Fees and funding

We charge an annual tuition fee. Fees for 2014/15 are as follows:

  • Home / EU: £5,940 full-time; £2,970 part-time
  • Overseas: £13,665 full-time

Learn more about fees and funding 

Scholarships and studentships

Scholarships to cover fees and/or maintenance costs may be available. To discover whether you are eligible for any award across the University, and to start your funding application, please visit the University's Postgraduate Funding Database.

International students can often gain funding through overseas research scholarships, Commonwealth scholarships or their home government.

University of Birmingham graduates - including those due to graduate in summer 2014 - may be entitled to a fee reduction through the College of Arts and Law Alumni Bursary scheme.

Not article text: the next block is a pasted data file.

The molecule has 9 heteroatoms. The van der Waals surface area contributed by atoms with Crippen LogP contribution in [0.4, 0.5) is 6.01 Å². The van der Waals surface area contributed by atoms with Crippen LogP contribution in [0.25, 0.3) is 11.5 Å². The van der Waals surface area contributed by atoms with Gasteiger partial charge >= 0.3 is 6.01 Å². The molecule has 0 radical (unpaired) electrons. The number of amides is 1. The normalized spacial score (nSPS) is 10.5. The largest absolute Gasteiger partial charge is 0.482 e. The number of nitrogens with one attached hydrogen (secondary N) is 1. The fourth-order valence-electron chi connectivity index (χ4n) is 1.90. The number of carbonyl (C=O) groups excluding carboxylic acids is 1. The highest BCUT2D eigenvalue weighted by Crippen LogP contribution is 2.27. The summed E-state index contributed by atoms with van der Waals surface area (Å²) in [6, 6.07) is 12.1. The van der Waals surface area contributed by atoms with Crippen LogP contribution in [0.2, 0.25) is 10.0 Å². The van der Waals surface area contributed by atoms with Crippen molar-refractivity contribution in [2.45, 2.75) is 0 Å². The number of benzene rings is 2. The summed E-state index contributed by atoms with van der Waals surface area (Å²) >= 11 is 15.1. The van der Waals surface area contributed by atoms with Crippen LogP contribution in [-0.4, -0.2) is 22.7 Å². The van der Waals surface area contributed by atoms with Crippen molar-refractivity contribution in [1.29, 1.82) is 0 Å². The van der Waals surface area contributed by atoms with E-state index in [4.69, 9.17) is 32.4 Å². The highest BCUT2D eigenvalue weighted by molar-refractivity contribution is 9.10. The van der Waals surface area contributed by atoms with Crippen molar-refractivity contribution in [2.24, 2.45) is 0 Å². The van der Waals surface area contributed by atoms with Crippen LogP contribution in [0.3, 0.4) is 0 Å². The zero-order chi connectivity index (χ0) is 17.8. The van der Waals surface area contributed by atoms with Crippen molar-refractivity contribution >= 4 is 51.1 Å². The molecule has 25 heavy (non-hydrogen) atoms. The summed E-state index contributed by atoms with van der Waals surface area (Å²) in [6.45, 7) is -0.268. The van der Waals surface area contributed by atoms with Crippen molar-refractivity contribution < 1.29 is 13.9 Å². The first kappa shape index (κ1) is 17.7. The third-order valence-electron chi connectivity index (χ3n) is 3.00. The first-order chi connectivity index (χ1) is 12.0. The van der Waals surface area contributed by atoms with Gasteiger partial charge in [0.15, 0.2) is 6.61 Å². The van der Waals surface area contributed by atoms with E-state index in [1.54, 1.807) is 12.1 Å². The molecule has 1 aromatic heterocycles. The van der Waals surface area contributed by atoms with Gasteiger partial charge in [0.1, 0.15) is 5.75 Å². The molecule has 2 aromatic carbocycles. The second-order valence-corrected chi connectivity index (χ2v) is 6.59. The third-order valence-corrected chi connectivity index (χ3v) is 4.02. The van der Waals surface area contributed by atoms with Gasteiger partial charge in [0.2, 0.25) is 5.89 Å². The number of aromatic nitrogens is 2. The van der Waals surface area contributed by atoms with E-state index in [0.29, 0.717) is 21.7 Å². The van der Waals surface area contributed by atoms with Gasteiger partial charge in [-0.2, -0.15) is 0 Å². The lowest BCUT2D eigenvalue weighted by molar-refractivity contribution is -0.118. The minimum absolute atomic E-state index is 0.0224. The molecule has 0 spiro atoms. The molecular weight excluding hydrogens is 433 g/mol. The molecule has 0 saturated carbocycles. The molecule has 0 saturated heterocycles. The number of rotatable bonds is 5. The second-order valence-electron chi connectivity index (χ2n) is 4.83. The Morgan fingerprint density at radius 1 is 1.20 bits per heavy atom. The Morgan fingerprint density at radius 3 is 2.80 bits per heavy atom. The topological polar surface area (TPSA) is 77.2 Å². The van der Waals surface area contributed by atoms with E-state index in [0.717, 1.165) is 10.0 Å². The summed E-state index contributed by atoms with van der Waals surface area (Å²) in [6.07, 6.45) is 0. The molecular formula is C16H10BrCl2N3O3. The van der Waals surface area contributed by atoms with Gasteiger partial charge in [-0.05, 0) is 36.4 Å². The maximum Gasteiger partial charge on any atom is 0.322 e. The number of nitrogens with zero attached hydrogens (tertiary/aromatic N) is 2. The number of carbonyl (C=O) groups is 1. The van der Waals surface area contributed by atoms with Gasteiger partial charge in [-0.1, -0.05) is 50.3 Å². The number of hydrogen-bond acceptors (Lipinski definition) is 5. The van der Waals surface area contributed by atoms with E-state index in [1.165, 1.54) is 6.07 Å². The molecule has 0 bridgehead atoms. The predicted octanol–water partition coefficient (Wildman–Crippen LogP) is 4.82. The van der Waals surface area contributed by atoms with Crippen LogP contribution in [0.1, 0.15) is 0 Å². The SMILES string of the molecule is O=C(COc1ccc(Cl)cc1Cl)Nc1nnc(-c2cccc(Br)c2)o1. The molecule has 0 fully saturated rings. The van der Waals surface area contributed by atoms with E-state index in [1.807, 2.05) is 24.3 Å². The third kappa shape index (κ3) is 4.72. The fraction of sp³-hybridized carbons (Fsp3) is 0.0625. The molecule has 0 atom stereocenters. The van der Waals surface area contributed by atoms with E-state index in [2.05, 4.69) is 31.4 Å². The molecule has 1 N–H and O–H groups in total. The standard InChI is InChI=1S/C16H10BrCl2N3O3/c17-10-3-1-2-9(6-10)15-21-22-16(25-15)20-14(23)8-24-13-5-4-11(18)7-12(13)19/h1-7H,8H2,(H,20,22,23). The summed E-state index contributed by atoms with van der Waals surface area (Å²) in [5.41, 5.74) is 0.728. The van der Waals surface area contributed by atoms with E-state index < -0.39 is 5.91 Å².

Entry requirements

The programme allows for multi-disciplinary entry. You need an upper second-class Honours degree, or equivalent, in humanities, social sciences, medicine or a cognate discipline.

Learn more about entry requirements

International students

Academic requirements

We accept a range of qualifications; our country pages show you what qualifications we accept from your country.

English language requirements

You can satisfy our English language requirements in two ways:

How to apply

Learn more about applying 

When clicking on the Apply Now button you will be directed to an application specifically designed for the programme you wish to apply for where you will create an account with the University application system and submit your application and supporting documents online. Further information regarding how to apply online can be found on the How to apply pages

Apply now

Contact

Dr Maja Spener, Director of Taught Postgraduate Programmes for Philosophy
Email: m.spener@bham.ac.uk

Learning and teaching

You will be taught by colleagues from across the University, and have access to expert supervision on a variety of topics from leading academics in the Department of Philosophy and the Birmingham Law School.